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The Darkness


Thanks to the Twiglet saga / ordeal, vampires have never been more popular amongst 12 year-old girls and people who think like 12 year-old girls. Likewise, werewolfishness and general lycanthropy is rife amongst teenage boys, but this is mainly due to the accidental release of a governmental plague virus in an inner city school. Nevertheless, the occult and paranormal is all very well when it affects your kids, but what about when it threatens something important? Your diving, for example? Well, guess what. Problem solved. By Rob. Read on:


Research (X-files, episode 94) shows that 62% of equipment malfunctions are caused by ghosts. Unless you want to spend eternity making alternate air-sources freeflow and fogging up masks, the medical advice is: don't die. Ghosts are often disgruntled spirits who have never been able to come to terms with missing a hammerhead sighting on Jackson reef, and the only way to avoid being plagued by their prankish and tiresome nature is to have the Catholic Church perform a full exorcism of each and every boat you dive from, or to have your equipment serviced regularly by a reputable dealer.
London School Of Diving


Back in the day, vampires were a fearsome species, hellbent on making eyes at folk and then ripping their throats out in an orgy of bloodshed and fractured corsets. These days, however, they tend to be a wan and moralistic sort, hellbent on dispensing sage advice to lovesick teenagers and occasionally flying about a bit. When encountered underwater, the devout Christian diver is advised to remove their fins and make the sign of the cross with them whilst reciting whatever incantations come to mind. A-religious divers, on the other hand, are advised to remove the vampire's weightbelt and watch them ping to the surface.


Avoid moonlit night dives, particularly if you're a werewolf yourself.


The dead don't swim, luckily, but unfortunately they don't breathe either, which means that strolling along the seabed is just a walk in the park for them. A very watery park. Subaquatic encounters have the advantage that the modern day, high-tempo, running around type zombies are reduced to a similar pace as their more philosophical but more boring pre-2002 counterparts. On the downside, they do have a tendency to trample coral and they can provide an irritation if you're taking a photograph and not paying attention to your surroundings, when they bite through the back of your head.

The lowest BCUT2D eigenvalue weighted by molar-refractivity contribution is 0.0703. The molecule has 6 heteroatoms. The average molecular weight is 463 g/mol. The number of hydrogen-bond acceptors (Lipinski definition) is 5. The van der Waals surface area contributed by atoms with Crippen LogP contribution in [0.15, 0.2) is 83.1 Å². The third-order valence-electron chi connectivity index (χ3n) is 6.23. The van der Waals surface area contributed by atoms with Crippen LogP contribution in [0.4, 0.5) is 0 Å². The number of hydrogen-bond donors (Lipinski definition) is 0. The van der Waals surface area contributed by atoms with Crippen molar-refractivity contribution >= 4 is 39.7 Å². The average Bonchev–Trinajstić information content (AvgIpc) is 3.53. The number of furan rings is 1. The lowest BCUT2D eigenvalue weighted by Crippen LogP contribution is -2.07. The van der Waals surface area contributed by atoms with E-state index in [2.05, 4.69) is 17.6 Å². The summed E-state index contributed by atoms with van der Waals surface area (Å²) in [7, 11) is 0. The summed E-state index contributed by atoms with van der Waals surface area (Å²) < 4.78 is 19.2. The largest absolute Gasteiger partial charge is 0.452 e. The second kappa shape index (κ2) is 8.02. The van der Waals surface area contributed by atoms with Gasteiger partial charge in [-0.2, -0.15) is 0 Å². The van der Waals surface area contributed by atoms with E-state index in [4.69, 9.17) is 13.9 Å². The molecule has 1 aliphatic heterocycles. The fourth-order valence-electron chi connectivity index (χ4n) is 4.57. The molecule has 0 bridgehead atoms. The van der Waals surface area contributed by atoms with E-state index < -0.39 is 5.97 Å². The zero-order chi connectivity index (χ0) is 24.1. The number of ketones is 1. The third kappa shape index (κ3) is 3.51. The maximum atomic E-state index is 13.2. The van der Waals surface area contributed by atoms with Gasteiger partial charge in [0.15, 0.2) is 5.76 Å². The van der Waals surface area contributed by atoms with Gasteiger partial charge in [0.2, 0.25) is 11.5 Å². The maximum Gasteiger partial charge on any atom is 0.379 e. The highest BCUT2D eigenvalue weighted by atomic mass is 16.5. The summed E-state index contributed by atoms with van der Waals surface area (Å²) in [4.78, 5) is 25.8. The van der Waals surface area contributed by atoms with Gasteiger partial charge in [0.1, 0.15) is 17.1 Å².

The general consensus used to be that the aggressive nature of triggerfish is merely a defensive reaction to a perceived threat to habitat on behalf of the fish. Recent evidence (rumour), however, indicates that these normally placid creatures are merely extremely susceptible to demonic possession. Generally speaking, the diver when attacked is advised to try and kick the faces off of the little blighters, but I'm all in favour of the development of underwater handguns. As well as being indispensible accessories for underwater gang members, handguns would also come in useful when you see other divers touching coral, getting in the way of a photo, doing something you don't like, or looking in some way disagreeable.


Goblins and mischievous elves are the ones to blame when you're in the middle of a giant stride and realise your air has been switched all the way off with a quarter turn back on, although sometimes it's down to overenthusiastic yet incompetent boat crew. Likewise, any accusatory remarks directed towards a buddy upon discovery of an unzipped drysuit as you hit the water, are liable, once the giggling has stopped, to be deflected in the direction of wayward pixies. Magical citizenry of this sort tend to be invisible, so the only way to effectively deal with them is to run around the boat doing karate kicks in midair and by making sure you pay your buddy back the £10 you owe them.


Generally more prevalent in the Red Sea area than Scapa Flow, mummies tend to pose the biggest threat to people who are scared of bandages and as a result should probably avoid hospital-based employment. Mummies are famous for their curses and this is the only plausible explanation as to why I haven't seen a whale shark yet.


Witches float, so usually the best way to avoid them is by deflating your BCD. Beware, though, because they do have a wide range of spells at their disposal. Wetsuits shrunken around the waist, air in the boots of drysuits, and being buddied with someone who makes a full tank last 15 minutes are all due to the adverse action of witches. Suspects should be burned.

That's the paranormal dealt with, but until next time please remember: if in doubt, panic.
Denney Diving

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